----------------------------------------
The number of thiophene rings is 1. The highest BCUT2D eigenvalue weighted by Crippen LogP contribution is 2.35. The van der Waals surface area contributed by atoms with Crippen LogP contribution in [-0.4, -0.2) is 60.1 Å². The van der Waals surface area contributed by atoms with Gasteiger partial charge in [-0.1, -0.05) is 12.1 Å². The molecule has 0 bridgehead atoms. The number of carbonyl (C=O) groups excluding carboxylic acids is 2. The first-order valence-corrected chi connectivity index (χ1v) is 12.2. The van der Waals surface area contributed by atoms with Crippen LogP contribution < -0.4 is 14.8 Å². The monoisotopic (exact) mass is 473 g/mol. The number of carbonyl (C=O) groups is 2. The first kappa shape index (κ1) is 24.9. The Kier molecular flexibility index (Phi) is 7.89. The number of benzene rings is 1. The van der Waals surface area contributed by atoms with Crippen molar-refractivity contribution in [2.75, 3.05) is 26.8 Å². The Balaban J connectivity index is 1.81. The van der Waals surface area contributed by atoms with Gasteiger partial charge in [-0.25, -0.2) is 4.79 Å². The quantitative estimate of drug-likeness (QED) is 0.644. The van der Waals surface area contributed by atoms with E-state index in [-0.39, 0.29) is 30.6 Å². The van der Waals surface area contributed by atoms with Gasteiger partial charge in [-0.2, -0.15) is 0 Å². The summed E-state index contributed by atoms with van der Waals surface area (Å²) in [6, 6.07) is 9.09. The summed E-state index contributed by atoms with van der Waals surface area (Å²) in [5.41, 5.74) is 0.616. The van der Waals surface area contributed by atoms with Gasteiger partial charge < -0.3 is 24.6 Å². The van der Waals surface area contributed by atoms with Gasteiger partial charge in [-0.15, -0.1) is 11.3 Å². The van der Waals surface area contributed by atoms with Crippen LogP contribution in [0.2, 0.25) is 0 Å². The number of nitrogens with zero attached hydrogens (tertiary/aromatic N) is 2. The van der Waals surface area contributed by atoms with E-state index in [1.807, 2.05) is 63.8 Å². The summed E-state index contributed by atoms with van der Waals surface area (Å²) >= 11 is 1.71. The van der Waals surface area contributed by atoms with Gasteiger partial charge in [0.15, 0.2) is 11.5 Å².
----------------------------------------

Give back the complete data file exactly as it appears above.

The number of thiophene rings is 1. The highest BCUT2D eigenvalue weighted by Crippen LogP contribution is 2.35. The van der Waals surface area contributed by atoms with Crippen LogP contribution in [-0.4, -0.2) is 60.1 Å². The van der Waals surface area contributed by atoms with Gasteiger partial charge in [-0.1, -0.05) is 12.1 Å². The molecule has 0 bridgehead atoms. The number of carbonyl (C=O) groups excluding carboxylic acids is 2. The first-order valence-corrected chi connectivity index (χ1v) is 12.2. The van der Waals surface area contributed by atoms with Crippen LogP contribution < -0.4 is 14.8 Å². The monoisotopic (exact) mass is 473 g/mol. The number of carbonyl (C=O) groups is 2. The first kappa shape index (κ1) is 24.9. The Kier molecular flexibility index (Phi) is 7.89. The number of benzene rings is 1. The van der Waals surface area contributed by atoms with Crippen molar-refractivity contribution in [2.75, 3.05) is 26.8 Å². The Balaban J connectivity index is 1.81. The van der Waals surface area contributed by atoms with Gasteiger partial charge in [-0.25, -0.2) is 4.79 Å². The quantitative estimate of drug-likeness (QED) is 0.644. The van der Waals surface area contributed by atoms with E-state index in [-0.39, 0.29) is 30.6 Å². The van der Waals surface area contributed by atoms with Gasteiger partial charge in [-0.2, -0.15) is 0 Å². The summed E-state index contributed by atoms with van der Waals surface area (Å²) in [6, 6.07) is 9.09. The summed E-state index contributed by atoms with van der Waals surface area (Å²) in [5.41, 5.74) is 0.616. The van der Waals surface area contributed by atoms with Gasteiger partial charge < -0.3 is 24.6 Å². The van der Waals surface area contributed by atoms with Gasteiger partial charge in [-0.15, -0.1) is 11.3 Å². The van der Waals surface area contributed by atoms with Crippen LogP contribution in [0.2, 0.25) is 0 Å². The number of nitrogens with zero attached hydrogens (tertiary/aromatic N) is 2. The van der Waals surface area contributed by atoms with E-state index in [1.807, 2.05) is 63.8 Å². The summed E-state index contributed by atoms with van der Waals surface area (Å²) >= 11 is 1.71. The van der Waals surface area contributed by atoms with Gasteiger partial charge in [0.15, 0.2) is 11.5 Å².